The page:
Copyright © 2021 All rights reserved.
Softsynths: You’ll need a way of producing instruments sounds, and for this you can use either a hardware synthesiser/workstation, like my Roland Fantom X6 (see Hardware page 5), or a less expensive softsynth which does the almost the same things but operates inside your computer either in standalone mode but most often as a plugin within your DAW software.
I’ve used softsynths before but now rely on my Fantom X6, with occasional use of the softsynths that come bundled within Sonar. But there are a lot of products out there if you’re shopping for a good sound source program; some offering sounds for many different instruments and some specialising in high quality sounds for single instruments, such as pianos and basses. If you want to check out some worthy multi-instrument softsynths then I’d recommend Sonic Synth 2, MachFive, SampleTank 2, Kontakt4, Halion Sonic, and Goliath. Manufacturers’ sites offer demo sounds (sweetened to sound impressive as possible remember) and sometimes useful videos so you can get an idea of how the product looks and works. YouTube often has more information, from users as well as manufacturers.
FinalPlug 5 (pictured right) is an excellent plugin that I bought a while back and it’s a tool I use on many of my songs, although more recently I’ve switched to a bigger tool, T-Racks3 (see below). It’s a mastering peak limiting and volume maximiser designed for use mainly on final mixes where it can help give you more of a pro sound in terms of ‘punch’ and volume. You need to use it very sparingly though, or the result will be a messy mix with no dynamics (contrast between loud bits and quiet bits) will result. See the Recording Tips page for an important discussion on ‘The Loudness Wars’. To take a look at FinalPlug’s features and download a demo go here. NB: Wave Arts, the manufacturer, also makes some other fine plugins.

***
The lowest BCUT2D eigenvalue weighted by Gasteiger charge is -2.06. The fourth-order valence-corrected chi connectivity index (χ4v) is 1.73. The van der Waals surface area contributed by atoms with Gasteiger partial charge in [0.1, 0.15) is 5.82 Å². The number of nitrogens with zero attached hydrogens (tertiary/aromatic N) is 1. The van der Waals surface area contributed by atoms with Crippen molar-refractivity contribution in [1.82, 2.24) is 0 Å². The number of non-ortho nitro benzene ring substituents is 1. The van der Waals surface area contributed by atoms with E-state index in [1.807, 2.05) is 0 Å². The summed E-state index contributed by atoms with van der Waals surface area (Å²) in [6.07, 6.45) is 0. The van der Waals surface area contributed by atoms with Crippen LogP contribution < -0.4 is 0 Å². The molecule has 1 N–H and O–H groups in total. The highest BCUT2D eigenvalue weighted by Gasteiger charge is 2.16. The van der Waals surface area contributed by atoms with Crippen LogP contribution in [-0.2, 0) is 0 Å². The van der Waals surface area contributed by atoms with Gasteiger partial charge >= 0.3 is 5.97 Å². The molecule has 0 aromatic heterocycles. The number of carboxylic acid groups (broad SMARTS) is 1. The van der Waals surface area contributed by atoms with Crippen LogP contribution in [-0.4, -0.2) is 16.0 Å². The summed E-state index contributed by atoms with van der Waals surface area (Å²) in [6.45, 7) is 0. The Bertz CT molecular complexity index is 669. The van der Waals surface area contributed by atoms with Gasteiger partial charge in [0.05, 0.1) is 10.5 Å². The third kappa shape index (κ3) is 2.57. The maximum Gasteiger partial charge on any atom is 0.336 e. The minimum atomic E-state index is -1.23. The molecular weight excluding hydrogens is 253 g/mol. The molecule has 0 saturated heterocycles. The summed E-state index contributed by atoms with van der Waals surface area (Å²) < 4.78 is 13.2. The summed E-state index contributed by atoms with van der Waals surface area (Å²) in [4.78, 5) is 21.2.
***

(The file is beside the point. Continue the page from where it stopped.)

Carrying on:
T-Racks5: Whereas FinalPlug is a simple mastering tool, IK Multimedia’s T-Racks5 (see right, top picture) is a suite of tools with greater depth of tweakability but is, not surprisingly, more expensive. The basic package has nine mastering processors including EQs, compressors, limiters and a good loudness maximiser. As you’d expect with a more complex product, you need to invest a lot of time learning its myriad features in order to get the best out if it, although it does come with quite a few presets to provide starting points for you to select your own settings. The product web page is here. T-Racks5’s main competitor is the very powerful Ozone 8 which is the mastering processor I mainly use.
Amplitube 3: As a guitarist I like to get the best recorded guitar sounds I can, but like many others with home studios it’s not feasible at home to mic up an amp and crank up the volume until the sweet spot is reached. I either use the excellent guitar processor in my BOSS DR-880 (see Hardware page 3) or Amplitube 3 modelling software which provides an enormous array of amplifiers, cabinets, pedals and microphones that emulate famous real brands of this equipment. A direct competitor of Amplitube 3 is Native Instruments’ Guitar Rig 4 which I also have. If I had to choose I’d pick Guitar Rig 4 but only by a small margin. You should try both to see which one suits your particular tastes.
This type of modelling software has come of age now: previously guitarists found such products lacked the right ‘feel’, i.e. when playing with different degrees of attack the software didn’t respond in the subtle ways a real amp would. A major advantage of this software is that you can record your guitar track clean, and then use the software to audition any number of different amp, effects and mic settings applied to that recording. Don’t forget, you need a pre-amp or DI box (see Hardware page 4) or an input on your computer interface with the correct impedance in order to record your guitar.